The new LiTRIC system co-developed by Ortovox and Arc’teryx has been delayed in the U.S. and voluntarily recalled in Europe due to an unspecified “technical” issue.
In the past few days, Ortovox and Arc’Teryx have decided to delay the delivery of their LiTRIC avalanche packs. The new LiTRIC system was co-developed by the two companies and was slated for sale beginning this fall. Ortovox and Arc’Teryx have not sold packs in the U.S. market. However, Ortovox sold units in Europe and has issued a voluntary recall of units in Europe.
The LiTRIC is an electric airbag system that relies on a lithium-Ion battery and supercapacitors to power airbag inflation.
The recall protocol in the U.S. often involves the CPSC or Consumer Product Safety Commission. Backcountry skiers are likely familiar with the CPSC through the recent avalanche transceiver recalls. Since Ortovox/Arc’Teryx sold no products in the U.S., the recall does not involve the CPSC. And in fact, Ortovox U.S. is not calling it a recall.
The Voluntary Recall
Here’s what we have so far. First, the LiTRIC packs are voluntarily recalled according to Ortovox’s site. Second, the language used in the notices about the LiTRIC system are specific to geographic regions. Again, no packs were sold in the U.S., so there is no official or voluntary recall. We do not have information regarding packs sold in Canada; we’ll update the story with any new and relevant information.
One more time: the global site for Ortovox calls this a voluntary recall. Here in the U.S., where this is not an official action (we all know that language regarding personal protective equipment like avalanche safety gear and official government regulations is essential), does not call this a recall or voluntary recall.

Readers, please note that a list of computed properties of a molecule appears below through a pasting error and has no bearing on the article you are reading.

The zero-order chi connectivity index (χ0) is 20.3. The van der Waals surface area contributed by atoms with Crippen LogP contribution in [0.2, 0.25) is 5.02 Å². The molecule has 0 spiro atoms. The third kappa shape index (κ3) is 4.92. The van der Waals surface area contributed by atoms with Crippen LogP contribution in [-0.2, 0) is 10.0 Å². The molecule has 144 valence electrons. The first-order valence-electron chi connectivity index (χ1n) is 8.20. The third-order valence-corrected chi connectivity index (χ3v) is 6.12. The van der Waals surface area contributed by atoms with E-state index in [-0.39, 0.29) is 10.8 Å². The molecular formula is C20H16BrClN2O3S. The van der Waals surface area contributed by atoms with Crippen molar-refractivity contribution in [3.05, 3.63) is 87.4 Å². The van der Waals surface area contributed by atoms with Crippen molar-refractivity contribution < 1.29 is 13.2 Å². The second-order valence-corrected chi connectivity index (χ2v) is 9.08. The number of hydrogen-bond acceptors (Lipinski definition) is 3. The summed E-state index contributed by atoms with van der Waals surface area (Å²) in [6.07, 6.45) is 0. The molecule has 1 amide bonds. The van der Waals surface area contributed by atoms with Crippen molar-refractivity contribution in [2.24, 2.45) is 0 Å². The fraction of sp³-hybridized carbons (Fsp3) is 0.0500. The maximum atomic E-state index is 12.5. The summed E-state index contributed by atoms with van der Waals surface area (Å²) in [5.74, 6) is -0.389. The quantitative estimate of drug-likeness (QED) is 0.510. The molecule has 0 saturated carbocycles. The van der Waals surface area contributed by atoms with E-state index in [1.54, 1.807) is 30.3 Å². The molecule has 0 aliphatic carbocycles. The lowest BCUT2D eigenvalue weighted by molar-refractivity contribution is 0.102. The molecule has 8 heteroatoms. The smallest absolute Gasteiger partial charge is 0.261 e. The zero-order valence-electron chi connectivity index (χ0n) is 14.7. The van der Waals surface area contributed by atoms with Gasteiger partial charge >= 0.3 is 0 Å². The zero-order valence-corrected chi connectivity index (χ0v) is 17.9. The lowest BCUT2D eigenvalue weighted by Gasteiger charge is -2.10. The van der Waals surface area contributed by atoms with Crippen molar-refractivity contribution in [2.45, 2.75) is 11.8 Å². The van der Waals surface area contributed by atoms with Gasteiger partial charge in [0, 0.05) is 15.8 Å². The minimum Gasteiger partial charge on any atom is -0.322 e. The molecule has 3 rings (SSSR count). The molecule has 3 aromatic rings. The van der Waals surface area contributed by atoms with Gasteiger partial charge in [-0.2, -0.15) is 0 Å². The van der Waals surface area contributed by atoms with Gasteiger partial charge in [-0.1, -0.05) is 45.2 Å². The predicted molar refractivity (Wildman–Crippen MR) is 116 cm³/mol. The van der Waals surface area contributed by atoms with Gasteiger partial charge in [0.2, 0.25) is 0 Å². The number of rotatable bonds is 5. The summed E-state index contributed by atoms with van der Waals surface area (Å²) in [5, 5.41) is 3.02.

The recent notices issued by Ortovox state the following regarding the LiTRIC system, “Unfortunately, we became aware of a technical issue. In rare cases, this issue impacts the airbag’s inflation system and diminished its protective effect.”
WildSnow reached out to Ortovox to learn more about the technical issue and when it came to light. We will include any new information as it becomes available.
Here’s the entire communication from Ortovox in the U.S.:
Update on AVABAG LiTRIC
Around four years ago, ORTOVOX and Arc’teryx joined forces, with the goal of developing an electronic avalanche airbag system that would set a new standard. The result: the LiTRIC™ SYSTEM, a milestone in mountain safety.
Unfortunately, we became aware of a technical issue. In rare cases, this issue impacts the airbag’s inflation system and diminished its protective effect.
For this reason, ORTOVOX has delayed delivery of all ORTOVOX AVABAG LiTRIC models including zip-ons (AVABAG LiTRIC TOUR, AVABAG LiTRIC FREERIDE, AVABAG LiTRIC ZERO).
The safety of our customers is of utmost importance to us and is our top priority. Our development process includes rigorous testing to not only meet industry standards, but often – where technically possible – to exceed them. With the development teams working closely together, we will take the time necessary to ensure that LiTRIC™ technology meets the high standards of quality and performance that Arc’teryx and ORTOVOX are known for. Therefore, both brands have decided to stop selling all products with LiTRIC™ technology for the 22/23 season and are aiming to resume sales for the 23/24 season.